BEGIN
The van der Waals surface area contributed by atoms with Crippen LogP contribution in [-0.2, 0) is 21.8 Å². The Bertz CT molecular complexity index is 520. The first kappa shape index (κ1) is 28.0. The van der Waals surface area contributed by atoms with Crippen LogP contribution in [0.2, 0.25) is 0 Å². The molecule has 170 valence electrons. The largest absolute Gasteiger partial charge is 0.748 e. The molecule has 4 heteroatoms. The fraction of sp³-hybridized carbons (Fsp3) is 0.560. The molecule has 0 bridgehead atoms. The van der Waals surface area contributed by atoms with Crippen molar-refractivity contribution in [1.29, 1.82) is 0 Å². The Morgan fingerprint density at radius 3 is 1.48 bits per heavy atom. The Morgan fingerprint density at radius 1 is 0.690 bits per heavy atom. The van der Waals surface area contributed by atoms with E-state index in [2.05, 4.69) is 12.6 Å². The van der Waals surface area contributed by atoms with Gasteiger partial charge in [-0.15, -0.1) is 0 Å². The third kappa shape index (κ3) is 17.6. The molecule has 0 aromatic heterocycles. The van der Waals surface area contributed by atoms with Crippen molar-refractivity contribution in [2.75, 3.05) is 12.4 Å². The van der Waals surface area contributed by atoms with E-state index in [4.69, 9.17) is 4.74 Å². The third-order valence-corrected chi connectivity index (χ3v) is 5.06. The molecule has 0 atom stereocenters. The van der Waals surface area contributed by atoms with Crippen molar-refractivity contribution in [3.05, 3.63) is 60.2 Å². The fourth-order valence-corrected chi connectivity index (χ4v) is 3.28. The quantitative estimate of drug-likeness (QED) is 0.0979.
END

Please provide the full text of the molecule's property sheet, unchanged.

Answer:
The van der Waals surface area contributed by atoms with Crippen LogP contribution in [-0.2, 0) is 21.8 Å². The Bertz CT molecular complexity index is 520. The first kappa shape index (κ1) is 28.0. The van der Waals surface area contributed by atoms with Crippen LogP contribution in [0.2, 0.25) is 0 Å². The molecule has 170 valence electrons. The largest absolute Gasteiger partial charge is 0.748 e. The molecule has 4 heteroatoms. The fraction of sp³-hybridized carbons (Fsp3) is 0.560. The molecule has 0 bridgehead atoms. The van der Waals surface area contributed by atoms with Crippen molar-refractivity contribution in [1.29, 1.82) is 0 Å². The Morgan fingerprint density at radius 3 is 1.48 bits per heavy atom. The Morgan fingerprint density at radius 1 is 0.690 bits per heavy atom. The van der Waals surface area contributed by atoms with E-state index in [2.05, 4.69) is 12.6 Å². The van der Waals surface area contributed by atoms with Gasteiger partial charge in [-0.15, -0.1) is 0 Å². The third kappa shape index (κ3) is 17.6. The molecule has 0 aromatic heterocycles. The van der Waals surface area contributed by atoms with Crippen molar-refractivity contribution in [2.75, 3.05) is 12.4 Å². The van der Waals surface area contributed by atoms with E-state index in [4.69, 9.17) is 4.74 Å². The third-order valence-corrected chi connectivity index (χ3v) is 5.06. The molecule has 0 atom stereocenters. The van der Waals surface area contributed by atoms with Crippen molar-refractivity contribution in [3.05, 3.63) is 60.2 Å². The fourth-order valence-corrected chi connectivity index (χ4v) is 3.28. The quantitative estimate of drug-likeness (QED) is 0.0979.